Saturday, April 2, 2011

Betty and the Real World

Nanny By Chance:
Marcus drives her through an area where the East Indies merchants built their houses:
In the 14th century, the Indonesian archipelago thrived with many kingdoms and a spice trade controlled by Arabs. The first Europeans to arrive were the Portuguese in 1498. The Dutch war of independence against Spain, and the Spanish and Portuguese union disrupted Dutch access to spices brought to Europe by the Portuguese. Wishing, therefore, to ship spices from Asia themselves, the first Dutch expedition set sail for the East Indies in 1595. When it made a 400% profit on its return, other Dutch expeditions soon followed.
Somehow, Betty Keira's genius plan
to include a bare-chested picture of
James McAvoy doesn't pan out as hoped...
400 percent.  Gulp.  Not bad.  I wouldn't mind them managing my long as their quarterly newsletter didn't include unsavory details like exploitation of slave labor or suppressing local uprisings with violence.  Oh we can't have one without the other?...

When the boys are suffering from the mumps, Araminta reads them The Lion Witch and the Wardrobe.  C.S. Lewis writes:
"The Lion all began with a picture of a Faun carrying an umbrella and parcels in a snowy wood. This picture had been in my mind since I was about sixteen. Then one day, when I was about forty, I said to myself: 'Let's try to make a story about it...At first I had very little idea how the story would go. But then suddenly Aslan came bounding into it. I think I had been having a good many dreams of lions about that time. Apart from that, I don't know where the Lion came from or why he came. But once he was there, he pulled the whole story together, and soon he pulled the six other Narnian stories in after him."

Araminta's Celt-obsessed mother suggests that she might like to spend her time in Holland examining terps:
An artificial dwelling hill (known as Terp, Wierde, Woerd, Warf, Warft, Werf, Wurt and Værft) is a mound, created to provide safe ground during high tide and river floods. These hills occur in the coastal parts of the Netherlands (in the provinces of Zeeland, Friesland and Groningen), in southern part of Denmark and in Germany where, before dikes were made, tides interfered with daily life. They also occur in the Rhine and Meuse river plains in the central part of the Netherlands...Place names in the Frisian coastal region ending in -werd, -ward, -uert etc. refer to the fact that the village was built on an artificial dwelling mound (wierde). The greater part of the terp-villages though have names ending in -um, from -heem or -hiem, meaning (farm)yard, grounds.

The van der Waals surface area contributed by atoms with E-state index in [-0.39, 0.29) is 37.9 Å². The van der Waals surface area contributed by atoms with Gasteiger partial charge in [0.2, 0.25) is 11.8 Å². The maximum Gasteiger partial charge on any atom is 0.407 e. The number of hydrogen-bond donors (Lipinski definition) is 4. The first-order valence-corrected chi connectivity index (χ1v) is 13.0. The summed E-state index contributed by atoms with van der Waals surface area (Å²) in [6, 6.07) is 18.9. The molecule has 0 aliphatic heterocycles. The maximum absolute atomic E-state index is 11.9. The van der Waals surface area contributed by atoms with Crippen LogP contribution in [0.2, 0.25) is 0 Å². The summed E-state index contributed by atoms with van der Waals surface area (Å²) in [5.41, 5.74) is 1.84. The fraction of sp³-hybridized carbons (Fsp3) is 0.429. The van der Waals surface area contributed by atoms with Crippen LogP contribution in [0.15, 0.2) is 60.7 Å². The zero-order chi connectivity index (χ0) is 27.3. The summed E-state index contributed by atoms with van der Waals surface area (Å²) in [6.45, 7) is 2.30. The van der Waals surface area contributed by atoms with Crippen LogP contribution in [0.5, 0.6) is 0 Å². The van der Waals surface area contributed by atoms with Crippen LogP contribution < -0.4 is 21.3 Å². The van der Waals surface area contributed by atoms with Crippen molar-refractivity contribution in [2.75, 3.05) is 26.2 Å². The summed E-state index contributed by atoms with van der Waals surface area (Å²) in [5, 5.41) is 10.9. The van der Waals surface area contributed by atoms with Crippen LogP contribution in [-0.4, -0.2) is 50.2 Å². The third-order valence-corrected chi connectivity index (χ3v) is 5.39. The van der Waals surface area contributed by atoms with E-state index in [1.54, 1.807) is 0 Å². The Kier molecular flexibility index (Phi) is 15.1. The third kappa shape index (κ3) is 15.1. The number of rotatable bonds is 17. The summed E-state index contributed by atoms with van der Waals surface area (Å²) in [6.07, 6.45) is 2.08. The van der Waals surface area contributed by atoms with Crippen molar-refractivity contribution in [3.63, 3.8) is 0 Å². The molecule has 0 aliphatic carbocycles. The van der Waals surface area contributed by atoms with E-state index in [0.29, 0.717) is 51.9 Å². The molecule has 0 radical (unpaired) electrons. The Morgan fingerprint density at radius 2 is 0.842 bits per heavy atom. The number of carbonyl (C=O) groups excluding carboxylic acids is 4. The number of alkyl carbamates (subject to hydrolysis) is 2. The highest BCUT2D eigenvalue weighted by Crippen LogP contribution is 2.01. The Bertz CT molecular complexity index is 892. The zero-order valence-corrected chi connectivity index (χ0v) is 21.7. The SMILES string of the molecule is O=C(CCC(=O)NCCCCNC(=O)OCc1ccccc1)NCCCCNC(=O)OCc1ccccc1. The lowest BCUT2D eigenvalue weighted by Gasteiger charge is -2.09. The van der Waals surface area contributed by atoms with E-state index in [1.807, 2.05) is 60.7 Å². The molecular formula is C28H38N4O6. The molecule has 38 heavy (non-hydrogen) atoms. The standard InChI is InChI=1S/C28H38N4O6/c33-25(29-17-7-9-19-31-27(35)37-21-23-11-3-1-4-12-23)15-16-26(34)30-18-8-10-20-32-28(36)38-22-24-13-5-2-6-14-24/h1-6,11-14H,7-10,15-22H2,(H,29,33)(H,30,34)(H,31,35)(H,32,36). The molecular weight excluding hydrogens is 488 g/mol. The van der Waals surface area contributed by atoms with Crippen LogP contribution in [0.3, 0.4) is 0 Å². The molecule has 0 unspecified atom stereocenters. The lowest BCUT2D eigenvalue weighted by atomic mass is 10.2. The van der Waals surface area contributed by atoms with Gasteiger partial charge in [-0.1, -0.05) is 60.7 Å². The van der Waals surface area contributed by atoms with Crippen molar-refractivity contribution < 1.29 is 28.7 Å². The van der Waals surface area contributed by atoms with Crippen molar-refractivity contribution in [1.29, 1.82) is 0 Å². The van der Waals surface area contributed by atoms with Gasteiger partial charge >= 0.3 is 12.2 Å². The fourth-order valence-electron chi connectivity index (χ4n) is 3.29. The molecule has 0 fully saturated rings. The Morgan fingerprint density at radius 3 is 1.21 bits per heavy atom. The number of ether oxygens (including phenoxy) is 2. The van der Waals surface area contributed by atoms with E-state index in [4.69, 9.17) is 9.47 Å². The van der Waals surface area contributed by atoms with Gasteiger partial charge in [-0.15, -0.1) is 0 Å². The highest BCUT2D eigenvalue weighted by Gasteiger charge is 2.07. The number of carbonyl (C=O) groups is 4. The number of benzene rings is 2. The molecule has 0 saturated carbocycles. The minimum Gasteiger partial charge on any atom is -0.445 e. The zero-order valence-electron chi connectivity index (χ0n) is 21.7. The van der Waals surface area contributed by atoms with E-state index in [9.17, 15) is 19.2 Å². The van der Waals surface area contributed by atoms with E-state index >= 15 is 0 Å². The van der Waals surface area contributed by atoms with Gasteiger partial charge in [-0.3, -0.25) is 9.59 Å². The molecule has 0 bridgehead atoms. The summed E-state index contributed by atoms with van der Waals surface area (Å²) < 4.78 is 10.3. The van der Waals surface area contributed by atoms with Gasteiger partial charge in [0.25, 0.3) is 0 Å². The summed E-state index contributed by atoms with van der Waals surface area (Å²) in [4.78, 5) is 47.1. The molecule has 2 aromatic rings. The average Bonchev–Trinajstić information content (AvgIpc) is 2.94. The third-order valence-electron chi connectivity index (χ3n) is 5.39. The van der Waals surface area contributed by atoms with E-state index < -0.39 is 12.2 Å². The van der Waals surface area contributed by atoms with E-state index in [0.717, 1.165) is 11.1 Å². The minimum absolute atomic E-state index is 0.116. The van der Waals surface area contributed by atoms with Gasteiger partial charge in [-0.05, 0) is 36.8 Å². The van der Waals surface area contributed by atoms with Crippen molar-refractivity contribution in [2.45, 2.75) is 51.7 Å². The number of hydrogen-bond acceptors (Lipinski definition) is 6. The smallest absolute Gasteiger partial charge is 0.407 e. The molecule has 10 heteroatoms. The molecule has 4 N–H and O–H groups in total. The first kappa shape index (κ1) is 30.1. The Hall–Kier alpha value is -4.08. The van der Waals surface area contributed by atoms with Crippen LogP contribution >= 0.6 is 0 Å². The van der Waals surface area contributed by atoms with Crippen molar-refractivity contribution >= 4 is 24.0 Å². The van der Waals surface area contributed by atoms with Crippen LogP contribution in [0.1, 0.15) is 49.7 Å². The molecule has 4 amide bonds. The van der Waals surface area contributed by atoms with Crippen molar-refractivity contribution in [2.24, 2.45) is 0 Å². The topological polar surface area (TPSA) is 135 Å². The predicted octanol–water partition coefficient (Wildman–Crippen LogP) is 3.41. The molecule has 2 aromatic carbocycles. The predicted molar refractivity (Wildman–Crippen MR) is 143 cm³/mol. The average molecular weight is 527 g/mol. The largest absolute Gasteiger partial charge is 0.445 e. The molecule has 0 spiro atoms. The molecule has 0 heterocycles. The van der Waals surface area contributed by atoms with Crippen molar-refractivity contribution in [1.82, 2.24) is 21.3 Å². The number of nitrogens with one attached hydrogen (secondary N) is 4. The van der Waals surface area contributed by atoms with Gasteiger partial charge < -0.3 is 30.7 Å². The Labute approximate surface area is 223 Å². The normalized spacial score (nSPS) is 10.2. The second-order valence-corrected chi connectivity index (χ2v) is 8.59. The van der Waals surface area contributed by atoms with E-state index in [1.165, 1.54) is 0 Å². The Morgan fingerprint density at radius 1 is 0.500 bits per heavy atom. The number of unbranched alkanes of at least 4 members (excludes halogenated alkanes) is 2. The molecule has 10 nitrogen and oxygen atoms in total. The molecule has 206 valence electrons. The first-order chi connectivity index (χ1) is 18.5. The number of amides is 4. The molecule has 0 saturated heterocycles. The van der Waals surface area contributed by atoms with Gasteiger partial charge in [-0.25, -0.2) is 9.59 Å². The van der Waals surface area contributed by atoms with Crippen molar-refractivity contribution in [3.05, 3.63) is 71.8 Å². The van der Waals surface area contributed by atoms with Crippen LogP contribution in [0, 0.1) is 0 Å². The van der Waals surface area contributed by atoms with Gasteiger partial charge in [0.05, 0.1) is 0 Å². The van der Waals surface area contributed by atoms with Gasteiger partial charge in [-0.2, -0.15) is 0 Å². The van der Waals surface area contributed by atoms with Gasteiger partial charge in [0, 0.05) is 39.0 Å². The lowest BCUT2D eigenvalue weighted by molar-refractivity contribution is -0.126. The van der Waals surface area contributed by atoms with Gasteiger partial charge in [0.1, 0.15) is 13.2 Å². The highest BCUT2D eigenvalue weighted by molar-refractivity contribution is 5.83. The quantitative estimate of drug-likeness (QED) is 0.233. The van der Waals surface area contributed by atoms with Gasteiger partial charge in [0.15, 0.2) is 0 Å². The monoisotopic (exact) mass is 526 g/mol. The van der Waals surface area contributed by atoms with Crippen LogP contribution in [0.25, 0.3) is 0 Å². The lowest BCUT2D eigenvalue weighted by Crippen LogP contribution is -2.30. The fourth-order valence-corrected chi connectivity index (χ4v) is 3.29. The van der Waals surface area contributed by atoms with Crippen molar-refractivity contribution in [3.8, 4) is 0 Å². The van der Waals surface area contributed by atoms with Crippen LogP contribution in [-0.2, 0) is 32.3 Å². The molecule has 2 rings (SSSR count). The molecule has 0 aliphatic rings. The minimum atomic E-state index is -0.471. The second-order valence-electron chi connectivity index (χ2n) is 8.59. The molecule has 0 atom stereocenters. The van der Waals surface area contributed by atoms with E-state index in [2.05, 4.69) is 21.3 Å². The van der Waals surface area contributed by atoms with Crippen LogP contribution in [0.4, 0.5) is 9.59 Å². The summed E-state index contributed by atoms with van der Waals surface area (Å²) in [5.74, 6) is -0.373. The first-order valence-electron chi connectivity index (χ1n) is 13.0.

Don't say you never learned anything from Betty...

Once For All Time:
Katrina takes Clotilde on a tour of Leyden: the University, Lakenhal Museum, Pieterskerk, the Burcht, a mound of earth (a terp, perhaps?) with a mediaeval fortification on top:
Ada van Holland used the keep as a residence until her father died in 1203 and she was captured by her uncle. 
Nothing very interesting about this except that I am LOVING  the idea of someone being named Ada van Holland...

William the Silent talked softly
and carried a big stick...
While walking along the Rapenburg (in Leiden), James tells her about the seige in the sixteenth century and how ever since the lifting of that seige it had been marked by the eating of fish and loaves of white bread, and it was because of that siege that the city had been granted a university by William the Silent:
In 1574, William's armies won several minor battles, including several naval encounters. The Spanish, led by Don Luis de Zúñiga y Requesens since Philip replaced Alba in 1573, also had their successes. Their decisive victory in the Battle of Mookerheyde in the south east, on the Meuse embankment, on 14 April cost the lives of two of William's brothers, Louis and Henry. Requesens's armies also besieged the city of Leiden. They broke up their siege when nearby dykes were cut by the Dutch. William was very content with the victory, and established the University of Leiden, the first university in the Northern Provinces.

But all that is deadly dull as compared to the next lines in his wiki biography:

William had his previous marriage legally disbanded in 1571, on claims that his wife Anna was insane. He then married for the third time on 24 April 1575 to Charlotte de Bourbon-Monpensier, a former French nun, who was also popular with the public. Together, they had six daughters.

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